This way the only real problem areas would be crossover areas say like El Paso TX that may rely on NM for some of its broadcasts... of course there should be an automatic A/D switch built into the converters... even the cheap $100-200 LCD TVs usually have the built in switch.

Another reason I heard about the delay is relating to economic reasons... possibly help keep sales up slightly on new TVs which would come after people get their tax refunds, many would opt to get a new TV over a box.

By Oregonian2 on 2/10/2009 11:25:08 PM , Rating: 2
Why would it be smoother? Only thing I can think of is that if sparks fly from folk who ignored the warnings thinking they were only fooling about the change -- folk in other areas might believe the change was really coming. Is this it? Or is it that just fewer people will be sparking at one time where one million per month for five months is "smoother" than five million in one month.


I'm all right Jack
By blowfish on 2/10/2009 2:56:57 PM , Rating: 2
seems to be the attitude of many of these posts. Fine if you can afford a new digital TV, or if you have a working roof antenna.

For those people who rely on a "rabbit ears" indoor antenna, the picture is very different - literally. If you're lucky, you'll be able to receive the digital channels. If you're not, you will receive maybe just one or two channels - i.e. less than the number of analogue channels you used to get.

Although I have sufficient money to buy a new TV and to install a roof top antenna, I hate the look of roof top antennae and would never fit one. We can just about get two digital channels using a rabbit ears, and they drop out a lot of the time with passing aircraft or changing weather.

It's just as well that the great bulk of US TV is complete garbage, with about 30% commercials. We stopped watching TV more than five years ago, and watch only DVD's, streaming video or time-shifted and commercial free recorded TV shows. It would be nice to be able to get local weather forecasts, however, and maybe even a bit of public TV.

The government has sold off bandwidth for vast amounts of money and provided rebates for analogue TV owners to get cheap converter boxes with a relatively small fraction of the proceeds, but they have left the least fortunate members of the community, an estimated 15M users, with a worse service than they had before. They carried out no practical trials, it appears that they simply listened to the idealised nonsense spouted by technical advisors and other "experts".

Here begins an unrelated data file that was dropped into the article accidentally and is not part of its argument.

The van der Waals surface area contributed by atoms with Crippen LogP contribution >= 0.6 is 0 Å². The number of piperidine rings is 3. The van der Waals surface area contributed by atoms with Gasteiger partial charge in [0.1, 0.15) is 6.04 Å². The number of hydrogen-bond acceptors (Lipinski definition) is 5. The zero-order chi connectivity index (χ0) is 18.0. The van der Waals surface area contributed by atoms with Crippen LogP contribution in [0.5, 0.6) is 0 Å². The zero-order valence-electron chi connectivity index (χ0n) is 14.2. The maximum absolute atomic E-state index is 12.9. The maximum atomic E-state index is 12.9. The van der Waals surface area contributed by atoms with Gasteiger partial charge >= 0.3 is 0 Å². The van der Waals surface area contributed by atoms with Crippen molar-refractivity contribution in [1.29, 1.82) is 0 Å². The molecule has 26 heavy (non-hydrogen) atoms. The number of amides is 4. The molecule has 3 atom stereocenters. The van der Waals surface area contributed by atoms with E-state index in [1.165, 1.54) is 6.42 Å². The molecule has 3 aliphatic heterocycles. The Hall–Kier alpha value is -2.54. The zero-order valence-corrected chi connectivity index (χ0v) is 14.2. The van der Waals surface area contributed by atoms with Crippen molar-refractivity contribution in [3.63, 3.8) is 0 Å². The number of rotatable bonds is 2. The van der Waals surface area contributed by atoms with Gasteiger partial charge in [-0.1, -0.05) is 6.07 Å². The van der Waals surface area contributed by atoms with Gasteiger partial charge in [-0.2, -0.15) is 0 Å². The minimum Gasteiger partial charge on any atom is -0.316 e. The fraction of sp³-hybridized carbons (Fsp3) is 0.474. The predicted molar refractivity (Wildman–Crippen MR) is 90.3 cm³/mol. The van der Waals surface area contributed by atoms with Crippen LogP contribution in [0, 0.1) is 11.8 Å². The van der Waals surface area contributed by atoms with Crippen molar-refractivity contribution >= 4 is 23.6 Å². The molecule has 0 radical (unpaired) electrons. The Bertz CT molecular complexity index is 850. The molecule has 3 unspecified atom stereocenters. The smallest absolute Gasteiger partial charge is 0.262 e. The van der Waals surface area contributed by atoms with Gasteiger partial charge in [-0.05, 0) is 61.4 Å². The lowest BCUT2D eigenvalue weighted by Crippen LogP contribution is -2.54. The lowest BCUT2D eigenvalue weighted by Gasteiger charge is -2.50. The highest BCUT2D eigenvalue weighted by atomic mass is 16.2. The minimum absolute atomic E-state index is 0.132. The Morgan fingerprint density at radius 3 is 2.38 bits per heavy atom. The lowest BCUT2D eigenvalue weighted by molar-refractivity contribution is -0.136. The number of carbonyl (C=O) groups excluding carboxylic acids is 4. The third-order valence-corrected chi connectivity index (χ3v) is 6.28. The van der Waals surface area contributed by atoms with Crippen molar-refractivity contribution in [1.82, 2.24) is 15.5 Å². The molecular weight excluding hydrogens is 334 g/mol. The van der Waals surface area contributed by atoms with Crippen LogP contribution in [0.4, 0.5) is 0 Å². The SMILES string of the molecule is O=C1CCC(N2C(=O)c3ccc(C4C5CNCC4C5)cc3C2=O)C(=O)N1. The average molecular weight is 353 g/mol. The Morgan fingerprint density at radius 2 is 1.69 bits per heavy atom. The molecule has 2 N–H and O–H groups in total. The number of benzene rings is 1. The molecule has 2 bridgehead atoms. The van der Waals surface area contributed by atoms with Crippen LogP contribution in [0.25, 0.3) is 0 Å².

The one good thing that should come out of it is that people will probably watch less rubbish TV.

Different Philos. in Governance
By Keeir on 2/10/2009 3:18:31 PM , Rating: 2
What we are seeing with this insistance to delay the switch and then justify this action with a bunch of propaganda is a disturbing change in government policy.

The most "nuetral" source in this mess says that as of Jan. 18, 2008 an entire month before the transition, 94.3% of households were ready for the transistion. Assuming that the trend line from the previous month continued with an increase, on Febuary 17th, 95%+ households would have been ready for the transistion.

The sad truth is that when dealing with large amounts of people, there should be "reasonable" goal of awarness and preparation. The ideal of "100%" readiness can never be acchieved, even if the government went home to home installing DTV equipment.

If I were to samply 100 people on the street, what are a few things that 5 of those would not know?

Where Iraq is?
Who is the Speaker of the House?
What the Vice President Does?
15 x 9?
How many feet before a turn a turn signal should be turned on?
Are coriander and cilantro from the same plant?
Is chocolate poisonous to dogs?
The defination of the word "hue"?


I have trouble thinking of many things 95% of Americans ARE prepared for to deal with in thier life or in general have knowledge about. The fact that 95%+ would have been prepared for the transistion is nearly a mirale accomplishment...

By wvh on 2/10/2009 5:22:46 PM , Rating: 2
Finland switched to digital overnight a few years ago. OK, it's not a large country population-wise, but I fail to see the relevance when the numbers get up to millions anyway. If you really want digital broadcasting you just have to push people, otherwise you will have to wait forever. There will always be a small percentage staring with hollow eyes at the trains rolling by.

It's not unlike IPv6: if "they" would have set a fixed date on which IPv4 would be "unplugged", we wouldn't have been dragging along for over 10 years already. Ofcourse, since the internet doesn't have a central authority as such, it's a bit harder to enforce such changes. It shouldn't be such a problem for a national government, with all its means and media access, to launch a nation-wide information campaign and set a hard date for transition.

By nofumble62 on 2/11/2009 12:00:00 AM , Rating: 2
The government spoils our party.

"Folks that want porn can buy an Android phone." -- Steve Jobs